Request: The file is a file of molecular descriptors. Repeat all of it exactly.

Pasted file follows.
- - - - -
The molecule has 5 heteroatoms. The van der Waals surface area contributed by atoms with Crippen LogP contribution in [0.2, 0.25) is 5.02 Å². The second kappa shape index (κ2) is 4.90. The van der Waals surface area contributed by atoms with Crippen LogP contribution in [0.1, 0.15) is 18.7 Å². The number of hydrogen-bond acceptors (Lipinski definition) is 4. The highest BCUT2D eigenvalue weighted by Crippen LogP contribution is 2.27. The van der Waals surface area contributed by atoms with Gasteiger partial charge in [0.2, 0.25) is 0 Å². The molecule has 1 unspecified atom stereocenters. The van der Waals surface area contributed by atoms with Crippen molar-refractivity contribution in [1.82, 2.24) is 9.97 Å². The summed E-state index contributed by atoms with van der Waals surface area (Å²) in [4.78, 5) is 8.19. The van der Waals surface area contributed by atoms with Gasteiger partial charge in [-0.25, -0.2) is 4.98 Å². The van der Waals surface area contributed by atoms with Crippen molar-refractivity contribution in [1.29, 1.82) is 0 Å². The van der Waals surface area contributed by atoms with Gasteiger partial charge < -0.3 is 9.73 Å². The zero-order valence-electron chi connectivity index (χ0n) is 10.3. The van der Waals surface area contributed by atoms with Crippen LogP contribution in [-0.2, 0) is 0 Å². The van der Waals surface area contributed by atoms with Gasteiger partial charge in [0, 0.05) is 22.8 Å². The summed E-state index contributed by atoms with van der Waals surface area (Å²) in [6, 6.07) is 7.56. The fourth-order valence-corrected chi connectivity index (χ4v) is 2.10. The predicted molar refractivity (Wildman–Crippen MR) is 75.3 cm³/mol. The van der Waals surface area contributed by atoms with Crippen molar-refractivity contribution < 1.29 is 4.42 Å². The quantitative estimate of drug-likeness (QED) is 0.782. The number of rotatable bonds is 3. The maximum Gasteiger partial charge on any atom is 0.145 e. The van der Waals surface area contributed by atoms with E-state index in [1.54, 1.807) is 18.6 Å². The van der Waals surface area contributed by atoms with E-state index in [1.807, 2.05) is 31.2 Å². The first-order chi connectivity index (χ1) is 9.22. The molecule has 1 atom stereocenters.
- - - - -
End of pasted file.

The molecule has 5 heteroatoms. The van der Waals surface area contributed by atoms with Crippen LogP contribution in [0.2, 0.25) is 5.02 Å². The second kappa shape index (κ2) is 4.90. The van der Waals surface area contributed by atoms with Crippen LogP contribution in [0.1, 0.15) is 18.7 Å². The number of hydrogen-bond acceptors (Lipinski definition) is 4. The highest BCUT2D eigenvalue weighted by Crippen LogP contribution is 2.27. The van der Waals surface area contributed by atoms with Gasteiger partial charge in [0.2, 0.25) is 0 Å². The molecule has 1 unspecified atom stereocenters. The van der Waals surface area contributed by atoms with Crippen molar-refractivity contribution in [1.82, 2.24) is 9.97 Å². The summed E-state index contributed by atoms with van der Waals surface area (Å²) in [4.78, 5) is 8.19. The van der Waals surface area contributed by atoms with Gasteiger partial charge in [-0.25, -0.2) is 4.98 Å². The van der Waals surface area contributed by atoms with Crippen molar-refractivity contribution in [1.29, 1.82) is 0 Å². The van der Waals surface area contributed by atoms with Gasteiger partial charge < -0.3 is 9.73 Å². The zero-order valence-electron chi connectivity index (χ0n) is 10.3. The van der Waals surface area contributed by atoms with Crippen LogP contribution in [-0.2, 0) is 0 Å². The van der Waals surface area contributed by atoms with Gasteiger partial charge in [0, 0.05) is 22.8 Å². The summed E-state index contributed by atoms with van der Waals surface area (Å²) in [6, 6.07) is 7.56. The fourth-order valence-corrected chi connectivity index (χ4v) is 2.10. The predicted molar refractivity (Wildman–Crippen MR) is 75.3 cm³/mol. The van der Waals surface area contributed by atoms with Crippen molar-refractivity contribution < 1.29 is 4.42 Å². The quantitative estimate of drug-likeness (QED) is 0.782. The number of rotatable bonds is 3. The maximum Gasteiger partial charge on any atom is 0.145 e. The van der Waals surface area contributed by atoms with E-state index in [1.54, 1.807) is 18.6 Å². The van der Waals surface area contributed by atoms with E-state index in [1.807, 2.05) is 31.2 Å². The first-order chi connectivity index (χ1) is 9.22. The molecule has 1 atom stereocenters.